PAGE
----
after a sale of the property of the'insolvent corporation the proceeds thereof should be applied to the discharge of all valid liens according to their respective priorities. No resistance was made in the progress of the cause. The injunction issued. The receiver was appointed and took charge. On 19th September, 1898, the trustees of the first and second mortgages intervened, and were made parties complainant, and shortly thereafter an order for sale was made. Before the intervention of the trustees, the bondholders 'bad been called in; and with few, if any, exceptions, all proved their bonds. It is evident that there never has been anything but a technical controversy in this case, that all the main facts were admitted, and that all parties concurred in the same object,-the best and speediest mode of winding up and settling the affairs of an insolvent corporation. There was no fund to be sought, discovered, realized, and distributed. All the property of the Chester Mills was in sight; all its liens on record, their priorities unquestioned. No bondholder nor class of bondholders represented any but his or their own interest. The trustees came in at the eleventh hour, after all the bonds were in, and contributed the dry legal title in the mortgages. Under these circumstances the court is not called upon to any extraordinary or extravagant disposition of the funds under the control of the court. It is generally admitted that all of the property will accomplish little more than to pay the costs of the case, and a dividend on the first recorded lien. Counsel for bondholders: The bondholders were represented by several firms, working independently for a common object, representing interests called in by the court. It is clear that they can claim compensation from their respective clients, and not out of the fund. Why should the Chester and Charlotte bondholders, who had their own counsel, contribute to the payment of the counsel for the Charleston bondholders, or vice versa? Each counsel representing bondholders labored for the interest of his own client. They have the right to an order that before distribution tOl.o.leir clients they be paid their compensation. They have a well-known recognized lien thereon. ''No They have no claim or lien on funds going to other one," says the supreme court of South Carolina in the well-considered case of Hand v. Railroad Co., 21 S. C. 179, "can legally claim compensation for voluntary services to another, however beneficial they may be, nor for incidental benefits and advantages to one flowing to him on account of services rendered to another by whom he may have been employed. Before legal charge can be sustained, there must be a contract of employment, either expressly made, or superinduced by the law upon the facts." As to the trustees: Trustees, having no personal interest, are always recompensed for services, and are reimbursed for expenses incurred, in protecting, preserving, or securing a common trust fund. They are thus protected because they represent all their cestuis que trustent. Trustees v. Greenough, 105 U. S. 536; Cowdrey v. Railroad Co., 93 U. S. 354. And only because they are such representatives. But if the cestuis que trustent themselves are present, and themselves represented by their own counsel their own interest, and this by the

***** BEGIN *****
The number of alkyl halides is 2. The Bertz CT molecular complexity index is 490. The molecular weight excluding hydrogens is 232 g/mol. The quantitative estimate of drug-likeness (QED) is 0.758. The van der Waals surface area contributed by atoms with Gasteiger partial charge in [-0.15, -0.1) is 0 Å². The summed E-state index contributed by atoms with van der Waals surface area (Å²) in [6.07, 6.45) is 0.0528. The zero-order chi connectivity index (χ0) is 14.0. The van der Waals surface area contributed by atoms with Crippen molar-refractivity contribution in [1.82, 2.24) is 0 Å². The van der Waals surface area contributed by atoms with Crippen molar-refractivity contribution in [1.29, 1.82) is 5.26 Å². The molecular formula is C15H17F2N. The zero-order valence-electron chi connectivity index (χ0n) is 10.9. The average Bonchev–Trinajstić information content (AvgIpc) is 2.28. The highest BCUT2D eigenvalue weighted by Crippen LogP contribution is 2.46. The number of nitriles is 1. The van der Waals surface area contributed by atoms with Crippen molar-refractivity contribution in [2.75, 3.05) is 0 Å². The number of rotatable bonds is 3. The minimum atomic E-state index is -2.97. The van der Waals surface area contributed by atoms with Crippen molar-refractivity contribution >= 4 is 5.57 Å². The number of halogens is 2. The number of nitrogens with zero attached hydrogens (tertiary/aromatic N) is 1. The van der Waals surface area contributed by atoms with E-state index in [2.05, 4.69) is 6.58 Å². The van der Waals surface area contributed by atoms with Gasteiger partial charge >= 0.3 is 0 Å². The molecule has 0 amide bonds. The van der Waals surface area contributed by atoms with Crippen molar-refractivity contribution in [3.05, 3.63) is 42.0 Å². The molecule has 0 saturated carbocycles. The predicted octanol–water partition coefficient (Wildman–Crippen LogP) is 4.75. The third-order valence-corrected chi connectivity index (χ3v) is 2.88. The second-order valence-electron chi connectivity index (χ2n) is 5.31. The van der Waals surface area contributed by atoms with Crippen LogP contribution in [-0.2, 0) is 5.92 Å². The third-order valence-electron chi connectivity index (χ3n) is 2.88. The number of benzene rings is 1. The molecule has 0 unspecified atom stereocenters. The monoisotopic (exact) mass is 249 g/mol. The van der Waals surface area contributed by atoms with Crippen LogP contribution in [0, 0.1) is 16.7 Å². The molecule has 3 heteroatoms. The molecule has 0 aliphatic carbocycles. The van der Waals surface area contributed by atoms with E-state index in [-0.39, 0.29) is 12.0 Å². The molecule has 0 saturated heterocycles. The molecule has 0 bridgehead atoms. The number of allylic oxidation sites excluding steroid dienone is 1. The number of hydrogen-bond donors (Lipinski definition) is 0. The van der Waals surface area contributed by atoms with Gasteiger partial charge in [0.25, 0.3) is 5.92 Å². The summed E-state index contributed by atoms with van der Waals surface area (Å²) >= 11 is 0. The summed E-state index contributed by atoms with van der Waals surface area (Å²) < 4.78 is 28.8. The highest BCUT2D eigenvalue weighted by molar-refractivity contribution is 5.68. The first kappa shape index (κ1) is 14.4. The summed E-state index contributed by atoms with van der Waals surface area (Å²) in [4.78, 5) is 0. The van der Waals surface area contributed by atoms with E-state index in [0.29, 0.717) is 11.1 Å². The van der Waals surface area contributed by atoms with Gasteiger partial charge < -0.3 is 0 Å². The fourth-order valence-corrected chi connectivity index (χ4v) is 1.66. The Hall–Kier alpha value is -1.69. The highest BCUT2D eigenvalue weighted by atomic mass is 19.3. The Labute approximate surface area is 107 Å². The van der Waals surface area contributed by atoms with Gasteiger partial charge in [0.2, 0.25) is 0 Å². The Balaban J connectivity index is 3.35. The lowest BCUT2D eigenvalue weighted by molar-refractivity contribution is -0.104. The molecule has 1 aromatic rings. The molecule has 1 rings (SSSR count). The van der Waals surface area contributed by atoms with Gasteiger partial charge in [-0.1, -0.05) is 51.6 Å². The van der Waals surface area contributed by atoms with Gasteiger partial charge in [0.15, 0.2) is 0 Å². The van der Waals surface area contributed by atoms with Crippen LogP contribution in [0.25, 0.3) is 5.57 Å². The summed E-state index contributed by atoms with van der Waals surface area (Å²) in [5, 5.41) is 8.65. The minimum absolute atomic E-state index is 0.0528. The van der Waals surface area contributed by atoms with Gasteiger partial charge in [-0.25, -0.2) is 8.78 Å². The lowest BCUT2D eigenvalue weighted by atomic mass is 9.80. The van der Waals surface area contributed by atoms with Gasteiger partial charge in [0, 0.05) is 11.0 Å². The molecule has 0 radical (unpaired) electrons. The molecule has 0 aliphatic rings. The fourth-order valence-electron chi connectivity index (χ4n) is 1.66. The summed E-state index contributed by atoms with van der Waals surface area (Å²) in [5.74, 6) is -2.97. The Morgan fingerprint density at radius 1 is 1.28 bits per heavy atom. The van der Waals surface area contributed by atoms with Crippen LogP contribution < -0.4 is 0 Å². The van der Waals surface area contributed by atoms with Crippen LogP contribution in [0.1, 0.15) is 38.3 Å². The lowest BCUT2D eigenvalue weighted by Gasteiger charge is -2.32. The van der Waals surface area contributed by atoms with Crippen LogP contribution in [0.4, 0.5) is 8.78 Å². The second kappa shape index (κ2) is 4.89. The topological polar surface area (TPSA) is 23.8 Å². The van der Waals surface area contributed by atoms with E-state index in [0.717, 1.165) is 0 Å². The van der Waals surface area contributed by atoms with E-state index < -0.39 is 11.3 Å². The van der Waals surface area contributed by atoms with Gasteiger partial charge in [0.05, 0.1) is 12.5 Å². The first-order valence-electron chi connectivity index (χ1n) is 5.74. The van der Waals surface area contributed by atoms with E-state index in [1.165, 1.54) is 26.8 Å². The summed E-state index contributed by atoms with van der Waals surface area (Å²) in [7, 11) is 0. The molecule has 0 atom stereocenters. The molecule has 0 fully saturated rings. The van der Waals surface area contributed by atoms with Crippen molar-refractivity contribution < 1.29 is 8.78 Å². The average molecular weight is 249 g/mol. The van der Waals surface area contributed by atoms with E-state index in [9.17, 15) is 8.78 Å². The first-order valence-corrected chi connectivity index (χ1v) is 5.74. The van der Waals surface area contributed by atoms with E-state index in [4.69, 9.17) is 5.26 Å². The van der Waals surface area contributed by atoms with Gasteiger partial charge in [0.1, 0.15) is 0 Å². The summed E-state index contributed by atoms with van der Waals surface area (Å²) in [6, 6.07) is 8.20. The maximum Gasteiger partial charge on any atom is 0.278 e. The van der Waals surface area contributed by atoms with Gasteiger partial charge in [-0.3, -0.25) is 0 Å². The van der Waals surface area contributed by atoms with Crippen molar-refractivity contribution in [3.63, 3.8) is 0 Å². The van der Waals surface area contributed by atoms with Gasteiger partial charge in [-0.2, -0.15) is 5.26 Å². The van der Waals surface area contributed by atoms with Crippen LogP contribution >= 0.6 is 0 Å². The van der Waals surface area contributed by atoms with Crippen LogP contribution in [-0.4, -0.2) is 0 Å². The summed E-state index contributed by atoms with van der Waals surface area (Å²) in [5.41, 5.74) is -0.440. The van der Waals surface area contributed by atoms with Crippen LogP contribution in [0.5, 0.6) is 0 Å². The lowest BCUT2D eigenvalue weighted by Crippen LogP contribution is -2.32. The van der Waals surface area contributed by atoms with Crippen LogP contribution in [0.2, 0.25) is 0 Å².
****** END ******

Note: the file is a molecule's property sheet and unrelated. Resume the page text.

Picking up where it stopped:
90 FEDER.u, REPORTER,
o:f witlh the consent of the C()urt, the reason for the rule ceases. In the case at bar all the bondholders who can share' in this fund are present. The trustees came in, not representing them. But, as they held the legal title in the mortgage, it was necessary that they should come in to perfect the sale. They are entitled to reimbursement for employing counsel. They are not entitled to any commissions. To this end, considering how essential their presence is, they are allowed $4:00. Complainants: This corporation was utterly insolvent. Its operations were suspended, its machinery idle and deteriorating, its property exposed to decay and destruction by the elements. The trustees of the mortgage could not act. By its terms there must have been default, and the request of one-third of the holders of the bonds to induce action on their part. The bondholders could not act, as the coupon maturing before tWs casualty had been paid. No one could act but a creditor holding a past·due unsecured debt. The complainants acted, filed this bill, and set the machinery of the court in operation, which led up to the inevitable result. All partake in the result. All stood by and acquiesced. Under these circumstances the complainant is entitled to a contribution out of the fund towards its expenses,-contribution, not compensation, for no fund was created. Nor can this contribution be large, for it is paid at the expense of a recorded ,lien, upon which is cast all the expenses of this suit. 'Let the complainant be paid out of the proceeds of sale, in addition to its costs, the sum of $600.
McMASTER v. NEW YORK LIFE INS. CO. (Circuit Court, N. D. Iowa, W. D. November 7, 1898.)
LIFE INSURANCE-CONSTRUCTION OF POLICy-LENGTH OF TERM OF CONTRACT.
A polley of llfe insurance providing for the payment of annual premiums by the assured Is not a contract for one year, with the privilege of renewal from year to year by the payment of the premiums, but a contract for the llfe of the assured, subject to forfeiture and termination for nonperformance of its conditions; and It Is incumbent on the party pleading such forfeiture to clearly establish the defense.
2. SAME-INCONSISTENT PROVISIONS.
A policy of life Insurance, wherein the assured has no voice In the selection of terms used, must be construed against the party who prepared it; and, If It contains provisions which are inconsistent or contradictory, force must be given to those which sustain, 'rather than to those which : would forfeit, the contract.
SAME-INCORPORATING ApPLICATION IN POLICY.
Where an insurance policy is expressly based upon the application, which is made a part thereof, the two instruments are to be construed together as one contract. I
An applicant for life insurance, as required, designated in the application the basis upon which the premiums should be computed, that they should be payable annually, and that the policy not go into effect until the first premium was paid. The application was accepted, and a policy issued thereon, which expressly made the application a part thereof, and to which the application was. attached. The policy was dated, December 18, 1893, and was delivered, and the full premium for one year' at the designated rate paid, on December 26th. It contained a provision,